Can’t I just do this contract myself?

Yes, of course you could. But, how many times have you done this type of agreement before? Are you comfortable that you’ve thought through the ways that things could possibly go wrong after the signing? Are you locking yourself into something that may be useful now but may not be if things change in a year or two? Are you evaluating only the current risks, or have you thought about how the risks might change over time? And how much of an impact would those potential negative effects have on your business or career if they became a reality?

We all enter into contracts all the time. Sometimes it’s not even worth reading what we’re agreeing to (did I really just say that?). Think of when you enter a parking garage and receive a ticket with five paragraphs of micro text on the back. Other times, we would be very poorly served if we did not take the time to go through and carefully craft and negotiate every provision, as when we enter into an employment agreement, or an agreement to sell the family business.

The vast majority of contracts fall in between these extremes, of course, and we have to use a cost/benefit type of analysis to determine the right level of attention and expense to devote to each contract we’re asked to enter. At least, that is my hope, that you, my friend and/or colleague, will take a minute to do something like a cost/benefit analysis for each potential agreement, even if it’s really just a quick and high level assessment of these three basic topics:

1. Flexibility: How long am I going to be bound to this agreement if I later decide I need something different? Often, we agree to things that lock us in unnecessarily; did you know that cell phone service companies actually do have terms shorter than 2 years, even month-to-month, and you can often still get device discounts, if you ask? Flexibility prepares us for the unknowns of the future.

What other aspects of my business or personal affairs are likely to be affected by this contract?

2. Relative value: Worst case scenario, how much could this cost me if things go wrong? On the flipside, how much could this be worth if things go right? Are those amounts that mean something to me? The higher the numbers, both positive and negative, the more effort (and/or cost) we should be willing to expend up front to ensure the greatest likelihood of enjoying the possible benefits but avoiding the possible detriments.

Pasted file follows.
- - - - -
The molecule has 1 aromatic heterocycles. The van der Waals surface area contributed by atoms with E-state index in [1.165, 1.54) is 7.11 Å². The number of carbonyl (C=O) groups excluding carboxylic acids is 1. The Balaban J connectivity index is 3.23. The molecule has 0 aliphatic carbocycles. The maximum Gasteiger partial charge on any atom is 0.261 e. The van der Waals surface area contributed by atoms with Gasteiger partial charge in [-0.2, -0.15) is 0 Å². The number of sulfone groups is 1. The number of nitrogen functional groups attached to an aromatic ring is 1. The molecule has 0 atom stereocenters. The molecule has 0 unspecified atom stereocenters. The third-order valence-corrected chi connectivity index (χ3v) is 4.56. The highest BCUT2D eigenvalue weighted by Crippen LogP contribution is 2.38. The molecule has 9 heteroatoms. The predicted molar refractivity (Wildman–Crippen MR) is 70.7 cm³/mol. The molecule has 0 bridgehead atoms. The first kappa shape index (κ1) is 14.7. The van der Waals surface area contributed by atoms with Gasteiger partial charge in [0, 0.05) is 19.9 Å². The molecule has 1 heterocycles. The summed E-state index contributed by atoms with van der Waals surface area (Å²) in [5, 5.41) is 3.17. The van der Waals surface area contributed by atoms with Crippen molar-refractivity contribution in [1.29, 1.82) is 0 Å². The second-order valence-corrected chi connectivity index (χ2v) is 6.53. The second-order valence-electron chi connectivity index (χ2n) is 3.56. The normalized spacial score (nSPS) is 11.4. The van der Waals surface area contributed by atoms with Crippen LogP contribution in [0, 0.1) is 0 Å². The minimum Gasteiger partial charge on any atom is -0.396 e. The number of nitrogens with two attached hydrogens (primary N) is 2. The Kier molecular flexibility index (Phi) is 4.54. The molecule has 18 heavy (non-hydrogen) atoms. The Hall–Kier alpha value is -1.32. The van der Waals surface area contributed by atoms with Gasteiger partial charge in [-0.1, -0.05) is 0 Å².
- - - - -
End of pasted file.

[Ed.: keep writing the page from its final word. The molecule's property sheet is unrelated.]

3. Ripple effects: What other aspects of my business or personal affairs are likely to be affected by this contract? Sometimes we forget to analyze a decision that’s right in front of us right now in light of the decisions we’ll be considering tomorrow, or a month from now, or next year. For example, should you really save $20 a month by locking in your internet service for 3 years if you think you might relocate your office at the end of your lease 6 months from now? Will your 2,000 square foot office space be all you need for the next 5 years, or might you need to upsize or downsize after the next election cycle?

Sometimes we can’t answer all these questions alone; that’s when it’s great to have business partners, life partners or professional advisors to bounce things off of, or to enlist in doing real work to help us analyze, craft, and negotiate contract provisions. Especially whenever your counterparty is asking you to give up flexibility, when the contract matter is worth a material sum, or when the subject at hand is going to affect other foreseeable decisions later on, it’s going to be worth doing a cost/benefit analysis, and potentially trying to negotiate offered terms to better suit your needs. You may even benefit by hiring someone to help you craft the agreement to limit your risk and create the most value possible, as there are likely professional advisors, like those at Spillman&Partners, who have done exactly what you’re doing with this contract dozens or hundreds of times before.


contract, legal, law

Writing a contract comes with obvious and hidden complexity